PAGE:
The Last of Us Part II has ostensibly been in some stage of production since its acclaimed predecessor debuted in 2013, with the kernels of a sequel story likely germinating well before that. That’s a long time to try to stay ahead of the technological curve, keep the narrative relevant, and try to predict the future. No one, not Naughty Dog, not Nostradamus, could have predicted that the game’s ultimate launch would come in the middle of an ongoing once-in-a-century global pandemic, and both economic and civil crises in the United States. So while the game devs clearly can’t be expected to change course on TLoU2 mere weeks before its release, it remains to be seen just how the revenge-driven, intimately violent story will be received by fans, critics, and neutral gamers alike in the midst of a maddening world.
In a recent interview with THR, Anthony Newman, co-game director of The Last of Us Part II and combat mechanics designer for the original game, shed some light on the heart of the sequel’s story in addition to the new gameplay mechanics and responsive A.I. that aims to give players a more intimate experience. That may be a decision that elevates TLoU2 to Game of the Year status, or it could be an explosive mistake that backfires spectacularly, essentially turning the title into a walking trigger warning as real-world threats like disease, violence, and civil unrest continue to lurk at our doorsteps and ceaselessly pervade our social media scrolling.
Is The Last of Us Part II going to feel like escapist fantasy, too-real revenge-porn, or something in between?
The game can be summed up in a word from Newman:
“Vengeance: What it means, what the costs are, how much you might have to give up in order to pursue justice and the loss of humanity it entails.”
Or is that a summary of the state of American streets right now? In an unpredictable turn of events, it’s both. That may hurt or help the sales and reception for the game, but if we’re being honest, it’ll probably be a divided camp here, too. The push for realism may be too much for some gamers in these already stressing times:
“That puts the player in Ellie’s shoes, realizing that they’re fighting against real people who will respond in anguish when their friend dies, but also know that they have an understanding of where you are from a hint as subtle as a glass breaking or a bottle being thrown. That intelligence of the human enemies heightens the tension and the pressure on both Ellie and the player… I think what’s great about the game is there’s a kind of fractal structure which each layer — the personal and the global — is centered around expressing this theme of the cycle of violence…”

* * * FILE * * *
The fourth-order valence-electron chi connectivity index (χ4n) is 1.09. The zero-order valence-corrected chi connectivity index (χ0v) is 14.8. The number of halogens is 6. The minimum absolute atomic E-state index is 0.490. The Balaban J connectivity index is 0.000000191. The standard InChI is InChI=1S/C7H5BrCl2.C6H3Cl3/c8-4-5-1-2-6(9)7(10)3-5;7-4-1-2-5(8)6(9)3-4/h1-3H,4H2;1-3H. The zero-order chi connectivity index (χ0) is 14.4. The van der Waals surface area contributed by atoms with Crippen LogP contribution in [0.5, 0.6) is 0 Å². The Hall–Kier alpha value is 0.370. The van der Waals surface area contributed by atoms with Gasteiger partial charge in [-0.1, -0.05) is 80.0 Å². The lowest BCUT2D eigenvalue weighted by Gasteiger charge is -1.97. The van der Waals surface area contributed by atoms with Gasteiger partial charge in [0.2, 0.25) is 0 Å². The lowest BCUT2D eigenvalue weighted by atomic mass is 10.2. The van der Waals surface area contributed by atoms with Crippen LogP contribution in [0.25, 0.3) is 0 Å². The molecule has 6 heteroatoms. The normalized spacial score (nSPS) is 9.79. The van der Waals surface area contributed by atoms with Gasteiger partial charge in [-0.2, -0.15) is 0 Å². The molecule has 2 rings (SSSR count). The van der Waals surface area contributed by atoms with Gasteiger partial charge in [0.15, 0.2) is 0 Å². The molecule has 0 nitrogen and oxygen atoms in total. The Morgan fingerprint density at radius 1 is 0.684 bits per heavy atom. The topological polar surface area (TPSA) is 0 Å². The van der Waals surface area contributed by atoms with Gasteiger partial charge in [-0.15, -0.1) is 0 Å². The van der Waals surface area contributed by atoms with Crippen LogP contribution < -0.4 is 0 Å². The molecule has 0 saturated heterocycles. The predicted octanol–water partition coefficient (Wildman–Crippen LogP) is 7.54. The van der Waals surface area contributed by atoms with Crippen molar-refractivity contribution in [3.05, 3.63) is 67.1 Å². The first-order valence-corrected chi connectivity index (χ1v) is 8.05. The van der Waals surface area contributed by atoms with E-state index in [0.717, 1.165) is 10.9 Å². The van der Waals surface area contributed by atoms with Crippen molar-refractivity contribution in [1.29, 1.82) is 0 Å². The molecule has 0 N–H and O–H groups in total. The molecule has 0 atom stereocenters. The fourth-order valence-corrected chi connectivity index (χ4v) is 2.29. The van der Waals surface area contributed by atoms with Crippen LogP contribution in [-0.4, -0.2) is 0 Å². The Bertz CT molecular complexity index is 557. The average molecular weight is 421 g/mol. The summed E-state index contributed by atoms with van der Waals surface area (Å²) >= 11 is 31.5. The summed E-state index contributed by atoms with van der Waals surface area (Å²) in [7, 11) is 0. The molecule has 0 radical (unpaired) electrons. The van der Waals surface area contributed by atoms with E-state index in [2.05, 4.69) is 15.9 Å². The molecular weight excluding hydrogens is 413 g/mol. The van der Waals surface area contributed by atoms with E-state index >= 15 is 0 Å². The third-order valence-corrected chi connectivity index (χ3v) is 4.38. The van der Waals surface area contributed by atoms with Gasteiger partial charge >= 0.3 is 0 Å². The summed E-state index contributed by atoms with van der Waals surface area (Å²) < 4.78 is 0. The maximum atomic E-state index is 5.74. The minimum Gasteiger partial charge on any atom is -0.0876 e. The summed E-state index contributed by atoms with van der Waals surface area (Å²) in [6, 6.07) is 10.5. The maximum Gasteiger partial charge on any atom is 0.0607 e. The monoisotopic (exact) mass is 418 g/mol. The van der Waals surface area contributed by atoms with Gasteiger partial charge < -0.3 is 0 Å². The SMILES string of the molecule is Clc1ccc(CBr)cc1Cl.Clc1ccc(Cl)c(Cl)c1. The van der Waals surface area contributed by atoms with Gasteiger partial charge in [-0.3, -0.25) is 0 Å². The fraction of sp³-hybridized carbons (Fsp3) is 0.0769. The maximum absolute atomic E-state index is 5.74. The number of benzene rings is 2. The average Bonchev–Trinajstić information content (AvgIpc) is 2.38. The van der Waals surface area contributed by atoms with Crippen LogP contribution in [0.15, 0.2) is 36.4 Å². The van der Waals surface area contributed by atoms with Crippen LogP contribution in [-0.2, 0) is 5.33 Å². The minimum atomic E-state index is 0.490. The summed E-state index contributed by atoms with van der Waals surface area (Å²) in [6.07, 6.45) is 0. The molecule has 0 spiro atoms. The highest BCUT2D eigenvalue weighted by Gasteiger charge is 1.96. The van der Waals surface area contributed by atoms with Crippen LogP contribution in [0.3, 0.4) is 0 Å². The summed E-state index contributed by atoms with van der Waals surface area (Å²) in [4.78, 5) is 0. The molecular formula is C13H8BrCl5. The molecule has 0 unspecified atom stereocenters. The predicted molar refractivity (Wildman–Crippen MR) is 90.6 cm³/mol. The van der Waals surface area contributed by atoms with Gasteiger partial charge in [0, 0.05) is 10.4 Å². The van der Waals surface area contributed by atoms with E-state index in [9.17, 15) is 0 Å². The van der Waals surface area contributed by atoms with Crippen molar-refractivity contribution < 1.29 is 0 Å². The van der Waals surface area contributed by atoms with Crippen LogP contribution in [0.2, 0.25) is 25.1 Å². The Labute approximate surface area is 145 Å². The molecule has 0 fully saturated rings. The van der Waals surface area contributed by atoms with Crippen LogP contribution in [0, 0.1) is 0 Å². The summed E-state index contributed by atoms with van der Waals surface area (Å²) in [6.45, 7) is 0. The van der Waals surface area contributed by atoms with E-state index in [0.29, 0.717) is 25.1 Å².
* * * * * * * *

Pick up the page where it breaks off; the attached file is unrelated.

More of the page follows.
If you can’t get past the parallels to the real world with that statement, this quote about warring factions in the game’s regions isn’t going to be much of a balm:
“They are locked in this struggle of never ending retribution and it has a great cost to both sides, both in terms of loss of life and a high moral penalty,”
Yikes. In any other week / month / year, this would be a great setup for a heightened urban survival fantasy, but right here and right now … it could be cathartic, it could be triggering, it could be something else entirely. Newman, at the very least, is aware of all of those possibilities:
“If you look at fantasies about a simulation of real life that is so immersive that you have trouble divorcing it from reality, at their core — whether it’s Holodek [the fictional device from Star Trek where characters interact with virtual reality environments] or Westworld, these are games, and I can’t imagine a more exciting thing to explore than a media that can so thoroughly simulate every dimension of our actual lives.”
What he’s missing, however, is that a lot of people look to games as escapism, not just an in-your-face retelling of real-world violence and schisms. The blame doesn’t lay on Naughty Dog by any means, but the reality is that art imitating life may just be too much for some folks to handle right now. And that’s okay.
If you’re not at all turned off by this comparison though, feel free to watch the latest State of Play installment below to get more on The Last of Us Part II‘s gameplay mechanics and a new bit of gameplay itself:
Dave Trumbore is Collider’s Senior Editor overseeing Streaming Content, Animation, Video Games, and all those weird Saturday-morning cartoons no one else remembers. Test his trivia IQ on Twitter @DrClawMD